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Report: T-Mobile has Fastest Average Download Speeds among Big Four

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T-Mobile is claiming that according to a new report from broadband testing firm Ookla, the wireless carrier remains the fastest network among the Big Four operators in the United States, specifically in terms of clocking the highest average download speeds. Through a blog post on T-Mobile’s official website, Neville Ray, the chief technical officer of the company, described how the carrier has topped the connection speed and LTE availability categories. Although a spokesperson for Ookla has stated that the report is yet to be released, the company has reportedly been made aware of T-Mobile’s claim before Ray had published the blog post.

Apart from highlighting T-Mobile’s dominance in speed and quality of LTE network, Ray also took the opportunity to point out how the performances of industry leaders Verizon Wireless and AT&T have dropped ever since the two started offering unlimited data options to their respective subscribers. According to the CTO, the Big Red is now down to third place with an average download speed of 22.7 mbps behind AT&T’s 23 mbps, in the first full quarter since offering unlimited. As for T-Mobile, it has a comfortable lead with an average download speed of 26.9 mbps.

In terms of LTE availability, Ray claims that T-Mobile has managed to surpass Verizon Wireless, garnering a 91.5 percent score over the Big Red’s 90.2 percent. AT&T was a distant third at 83.4 percent. Ray credits T-Mobile’s continuous improvement to its rapid LTE expansion. In the blog post, it was mentioned that the carrier has doubled its LTE coverage since 2015, now serving 315 million users across America. It now looks to cover six million more people by year’s end.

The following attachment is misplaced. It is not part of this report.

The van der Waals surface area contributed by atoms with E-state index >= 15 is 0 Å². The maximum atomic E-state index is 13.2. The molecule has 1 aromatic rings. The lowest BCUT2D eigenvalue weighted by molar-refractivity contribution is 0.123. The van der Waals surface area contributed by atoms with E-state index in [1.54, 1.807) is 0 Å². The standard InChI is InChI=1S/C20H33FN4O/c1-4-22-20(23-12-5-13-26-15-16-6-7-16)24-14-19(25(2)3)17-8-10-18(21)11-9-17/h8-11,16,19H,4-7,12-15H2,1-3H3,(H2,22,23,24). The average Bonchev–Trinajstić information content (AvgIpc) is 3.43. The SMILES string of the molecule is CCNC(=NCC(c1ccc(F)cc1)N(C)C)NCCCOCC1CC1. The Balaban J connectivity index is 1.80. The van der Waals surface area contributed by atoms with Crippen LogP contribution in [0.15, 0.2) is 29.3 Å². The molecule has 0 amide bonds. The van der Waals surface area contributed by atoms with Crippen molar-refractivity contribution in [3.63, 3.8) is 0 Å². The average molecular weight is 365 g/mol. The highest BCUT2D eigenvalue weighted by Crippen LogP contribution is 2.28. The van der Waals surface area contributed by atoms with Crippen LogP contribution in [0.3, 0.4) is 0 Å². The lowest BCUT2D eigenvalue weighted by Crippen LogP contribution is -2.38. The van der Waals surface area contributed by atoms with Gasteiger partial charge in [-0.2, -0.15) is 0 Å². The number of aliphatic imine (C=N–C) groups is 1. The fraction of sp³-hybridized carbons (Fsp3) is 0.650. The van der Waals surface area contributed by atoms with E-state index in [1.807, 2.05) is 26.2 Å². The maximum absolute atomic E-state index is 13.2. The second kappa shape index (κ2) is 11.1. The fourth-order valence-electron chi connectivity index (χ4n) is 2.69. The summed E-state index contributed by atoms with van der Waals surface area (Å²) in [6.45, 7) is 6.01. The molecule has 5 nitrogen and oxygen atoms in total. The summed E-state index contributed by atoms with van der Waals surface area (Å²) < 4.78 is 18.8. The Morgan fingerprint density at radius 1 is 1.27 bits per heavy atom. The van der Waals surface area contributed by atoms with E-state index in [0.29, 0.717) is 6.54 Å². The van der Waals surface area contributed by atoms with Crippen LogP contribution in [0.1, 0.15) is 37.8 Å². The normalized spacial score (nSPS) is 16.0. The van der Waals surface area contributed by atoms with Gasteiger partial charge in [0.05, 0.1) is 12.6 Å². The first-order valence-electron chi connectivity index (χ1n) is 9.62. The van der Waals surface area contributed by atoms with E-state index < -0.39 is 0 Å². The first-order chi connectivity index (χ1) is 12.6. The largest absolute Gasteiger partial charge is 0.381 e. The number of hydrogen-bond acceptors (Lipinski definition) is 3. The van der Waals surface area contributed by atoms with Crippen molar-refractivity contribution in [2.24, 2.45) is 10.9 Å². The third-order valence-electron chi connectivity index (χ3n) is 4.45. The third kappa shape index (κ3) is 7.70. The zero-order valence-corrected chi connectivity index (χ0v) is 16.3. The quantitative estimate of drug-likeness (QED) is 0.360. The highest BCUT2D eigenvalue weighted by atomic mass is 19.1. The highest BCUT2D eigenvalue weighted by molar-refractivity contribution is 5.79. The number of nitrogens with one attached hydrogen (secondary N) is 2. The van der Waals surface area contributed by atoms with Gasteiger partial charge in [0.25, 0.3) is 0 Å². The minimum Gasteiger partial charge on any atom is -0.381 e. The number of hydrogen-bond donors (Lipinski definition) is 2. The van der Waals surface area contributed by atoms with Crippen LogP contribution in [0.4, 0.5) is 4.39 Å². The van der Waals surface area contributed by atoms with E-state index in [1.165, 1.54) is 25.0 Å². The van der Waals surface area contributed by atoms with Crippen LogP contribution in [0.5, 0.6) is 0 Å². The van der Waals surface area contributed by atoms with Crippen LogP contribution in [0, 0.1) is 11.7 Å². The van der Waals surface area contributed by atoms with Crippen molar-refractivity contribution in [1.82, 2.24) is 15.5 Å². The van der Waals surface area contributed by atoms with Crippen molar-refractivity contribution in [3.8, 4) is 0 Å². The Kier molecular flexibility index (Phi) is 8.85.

2017 looks to be an interesting period for the wireless industry, as mobile operators start to transition from today’s LTE to the much faster 5G. With online consumption of media higher than ever, more and more consumers now are evaluating wireless service providers based on download speeds and network availability. And test results and reports such as those released by Ookla are increasingly being used by wireless carriers to provide proof, so to speak, of the quality of their services. Of course, not all reports are the same, and Verizon would not hesitate to point out how it has the fastest network according to other testers (like PCMag.com, for instance).


Source: FierceWireless

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29 comments:

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  1. It is just those pesky "0Mbps" instances that just ruin it for me. When that fat 600Mhz block is up, I will reconsider.

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    1. Exactly. This was done using a study with no random selection, no statistical validity.

      If you did do a valid study, at least a third of the T-Mobile data points would be "0 mbps", which would mean an accurate average speed would be much lower.

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    2. Yep. Still poor coverage (many holes) for me in metro area even after Band 12 LTE buildout.